Atari co-founder Ted Dabney passes away
Gaming pioneer and Atari co-founder Ted Dabney passed away on Saturday at the age of 80. Historian Leonard Herman, who told Dabney’s story in an article for “Edge” magazine in 2009, announced his death on Facebook.
In 1971, Dabney co-founded Syzygy with Nolan Bushnell where they developed Computer Space, the world’s first commercially available arcade video game. Rather than use an expensive computer to run the game, Dabney repurposed cheaper analog and digital components used in standard television sets to create the game’s programming using a video circuit.
In 1972, Bushnell and Dabney changed the name of Syzygy to Atari, where Dabney’s Computer Space video circuit would be used by Al Alcorn as the basis of Pong, the game that made the Atari a household name. Dabney left Atari after a falling out with Bushnell, though he still helped Bushnell launch Pizza Time Theater, the predecessor of Chuck E. Cheese’s.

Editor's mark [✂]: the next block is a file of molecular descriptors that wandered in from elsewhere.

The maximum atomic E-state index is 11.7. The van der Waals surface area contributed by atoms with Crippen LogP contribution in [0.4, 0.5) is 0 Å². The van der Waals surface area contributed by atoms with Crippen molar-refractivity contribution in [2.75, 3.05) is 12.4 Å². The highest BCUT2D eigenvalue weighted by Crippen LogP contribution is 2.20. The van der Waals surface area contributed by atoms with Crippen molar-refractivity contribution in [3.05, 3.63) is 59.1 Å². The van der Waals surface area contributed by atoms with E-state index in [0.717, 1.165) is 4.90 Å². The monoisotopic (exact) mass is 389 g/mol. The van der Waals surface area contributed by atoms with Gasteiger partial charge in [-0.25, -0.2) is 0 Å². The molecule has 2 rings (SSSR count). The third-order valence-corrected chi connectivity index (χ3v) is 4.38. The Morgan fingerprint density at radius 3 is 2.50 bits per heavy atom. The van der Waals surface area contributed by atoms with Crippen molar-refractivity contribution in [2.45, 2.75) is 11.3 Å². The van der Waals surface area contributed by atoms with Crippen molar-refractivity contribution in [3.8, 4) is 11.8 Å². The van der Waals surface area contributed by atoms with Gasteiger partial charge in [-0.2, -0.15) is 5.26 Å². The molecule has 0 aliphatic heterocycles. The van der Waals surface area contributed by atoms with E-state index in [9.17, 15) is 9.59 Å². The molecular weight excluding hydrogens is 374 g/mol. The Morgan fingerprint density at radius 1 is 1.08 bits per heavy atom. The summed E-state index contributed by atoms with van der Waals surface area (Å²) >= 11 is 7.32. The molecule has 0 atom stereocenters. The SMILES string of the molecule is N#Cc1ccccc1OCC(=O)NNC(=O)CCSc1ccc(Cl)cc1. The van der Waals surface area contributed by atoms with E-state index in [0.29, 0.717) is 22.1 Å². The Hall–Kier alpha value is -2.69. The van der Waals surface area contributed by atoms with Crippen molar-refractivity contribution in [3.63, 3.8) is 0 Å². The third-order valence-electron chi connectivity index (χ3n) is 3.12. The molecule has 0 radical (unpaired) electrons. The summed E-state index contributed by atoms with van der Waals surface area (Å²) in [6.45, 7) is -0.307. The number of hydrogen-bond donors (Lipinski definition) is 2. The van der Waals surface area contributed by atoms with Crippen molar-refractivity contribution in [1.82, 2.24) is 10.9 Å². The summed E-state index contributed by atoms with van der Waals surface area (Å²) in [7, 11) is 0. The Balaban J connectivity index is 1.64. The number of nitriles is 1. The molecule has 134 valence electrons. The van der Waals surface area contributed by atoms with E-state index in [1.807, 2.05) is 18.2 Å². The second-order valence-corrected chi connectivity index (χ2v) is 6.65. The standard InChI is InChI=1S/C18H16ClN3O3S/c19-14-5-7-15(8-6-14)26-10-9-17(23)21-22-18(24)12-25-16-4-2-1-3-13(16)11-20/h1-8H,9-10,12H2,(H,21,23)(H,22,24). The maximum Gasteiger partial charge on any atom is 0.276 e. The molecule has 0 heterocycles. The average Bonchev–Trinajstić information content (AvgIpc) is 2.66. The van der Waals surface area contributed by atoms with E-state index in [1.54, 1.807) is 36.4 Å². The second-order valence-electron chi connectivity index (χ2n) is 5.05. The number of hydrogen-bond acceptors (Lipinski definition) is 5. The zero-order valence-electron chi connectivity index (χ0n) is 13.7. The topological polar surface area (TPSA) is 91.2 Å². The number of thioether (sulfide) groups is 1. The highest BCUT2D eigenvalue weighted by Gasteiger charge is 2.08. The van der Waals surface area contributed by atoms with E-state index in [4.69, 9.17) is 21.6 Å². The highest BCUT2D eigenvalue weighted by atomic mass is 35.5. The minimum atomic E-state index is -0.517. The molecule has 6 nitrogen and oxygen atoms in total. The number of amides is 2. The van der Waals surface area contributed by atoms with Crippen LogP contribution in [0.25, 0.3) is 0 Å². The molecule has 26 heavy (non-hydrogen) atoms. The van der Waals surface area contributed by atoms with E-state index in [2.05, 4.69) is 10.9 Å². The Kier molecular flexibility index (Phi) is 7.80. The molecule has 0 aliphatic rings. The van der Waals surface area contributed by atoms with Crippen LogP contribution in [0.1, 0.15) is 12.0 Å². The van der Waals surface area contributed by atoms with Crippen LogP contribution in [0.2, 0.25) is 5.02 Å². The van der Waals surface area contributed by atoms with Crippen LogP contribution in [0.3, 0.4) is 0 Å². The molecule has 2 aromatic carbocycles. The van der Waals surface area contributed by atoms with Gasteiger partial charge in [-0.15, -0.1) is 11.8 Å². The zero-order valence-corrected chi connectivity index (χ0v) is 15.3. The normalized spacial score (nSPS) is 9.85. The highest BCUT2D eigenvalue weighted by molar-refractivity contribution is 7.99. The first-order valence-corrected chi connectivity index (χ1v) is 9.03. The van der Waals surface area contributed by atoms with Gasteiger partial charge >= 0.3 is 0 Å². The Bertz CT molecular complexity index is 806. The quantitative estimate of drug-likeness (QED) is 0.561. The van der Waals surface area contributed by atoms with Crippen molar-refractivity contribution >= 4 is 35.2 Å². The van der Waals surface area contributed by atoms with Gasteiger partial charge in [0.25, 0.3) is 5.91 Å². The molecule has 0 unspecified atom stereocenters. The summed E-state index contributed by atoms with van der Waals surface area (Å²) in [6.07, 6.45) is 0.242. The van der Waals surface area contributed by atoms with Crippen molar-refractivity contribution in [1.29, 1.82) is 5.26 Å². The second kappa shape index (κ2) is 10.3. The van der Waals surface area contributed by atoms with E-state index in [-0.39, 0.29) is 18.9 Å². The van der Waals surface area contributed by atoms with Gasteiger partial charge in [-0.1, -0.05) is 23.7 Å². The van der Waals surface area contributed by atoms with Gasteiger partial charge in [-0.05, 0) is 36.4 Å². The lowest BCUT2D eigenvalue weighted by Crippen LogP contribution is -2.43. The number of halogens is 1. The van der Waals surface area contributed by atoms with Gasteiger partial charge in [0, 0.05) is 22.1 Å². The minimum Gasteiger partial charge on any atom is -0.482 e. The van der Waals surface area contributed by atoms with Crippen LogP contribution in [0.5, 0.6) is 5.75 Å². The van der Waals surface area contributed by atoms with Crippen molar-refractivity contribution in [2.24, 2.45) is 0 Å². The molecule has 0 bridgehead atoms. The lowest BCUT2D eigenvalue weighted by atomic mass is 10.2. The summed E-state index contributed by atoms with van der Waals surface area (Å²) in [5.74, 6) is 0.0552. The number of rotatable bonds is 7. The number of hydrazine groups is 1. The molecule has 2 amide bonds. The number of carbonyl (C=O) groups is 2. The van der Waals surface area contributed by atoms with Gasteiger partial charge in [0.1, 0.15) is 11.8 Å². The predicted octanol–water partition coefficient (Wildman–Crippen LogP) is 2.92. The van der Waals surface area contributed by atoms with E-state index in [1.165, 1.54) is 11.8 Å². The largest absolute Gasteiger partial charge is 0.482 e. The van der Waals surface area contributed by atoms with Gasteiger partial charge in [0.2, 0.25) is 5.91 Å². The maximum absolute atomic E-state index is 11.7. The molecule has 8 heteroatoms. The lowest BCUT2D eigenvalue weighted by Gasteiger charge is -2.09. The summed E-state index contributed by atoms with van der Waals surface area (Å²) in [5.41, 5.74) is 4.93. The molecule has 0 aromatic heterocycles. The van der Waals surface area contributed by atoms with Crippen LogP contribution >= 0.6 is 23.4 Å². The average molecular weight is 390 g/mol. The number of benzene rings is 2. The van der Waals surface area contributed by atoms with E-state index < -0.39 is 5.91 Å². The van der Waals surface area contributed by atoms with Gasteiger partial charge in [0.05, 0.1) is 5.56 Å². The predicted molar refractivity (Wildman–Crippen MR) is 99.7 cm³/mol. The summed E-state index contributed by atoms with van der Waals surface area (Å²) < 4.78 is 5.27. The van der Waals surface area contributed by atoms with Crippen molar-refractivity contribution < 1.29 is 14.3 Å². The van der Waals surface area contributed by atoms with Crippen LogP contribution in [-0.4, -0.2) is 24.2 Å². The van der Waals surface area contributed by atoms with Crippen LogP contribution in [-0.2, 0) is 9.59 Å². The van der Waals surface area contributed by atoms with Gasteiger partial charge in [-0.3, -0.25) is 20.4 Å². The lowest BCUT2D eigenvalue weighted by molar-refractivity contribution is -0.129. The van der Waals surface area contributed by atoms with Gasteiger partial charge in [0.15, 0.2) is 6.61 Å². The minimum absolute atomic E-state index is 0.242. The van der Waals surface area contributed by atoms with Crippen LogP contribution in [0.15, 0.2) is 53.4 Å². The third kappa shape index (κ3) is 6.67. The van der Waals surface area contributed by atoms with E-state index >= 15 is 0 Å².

Dabney went on to work for major technology companies including Raytheon, Fujitsu, and Teledyne. He later bought a grocery store in California’s Sierra mountains and finally retired to northern Washington at the age of 69.
In late 2017, Dabney was diagnosed with esophageal cancer and was told that he had eight months to live. Dabney chose at that time to forego treatment.
This is the second blow struck to the gaming community this week, as popular gaming YouTube personality John “TotalBiscuit” Bain passed away on May 24 at the age of 33 following a battle with bowel cancer. Examples like these should be stark reminders that cancer doesn’t care if you’re famous or how old you are, so be proactive and get yourself checked. Life is “one token, one play,” after all.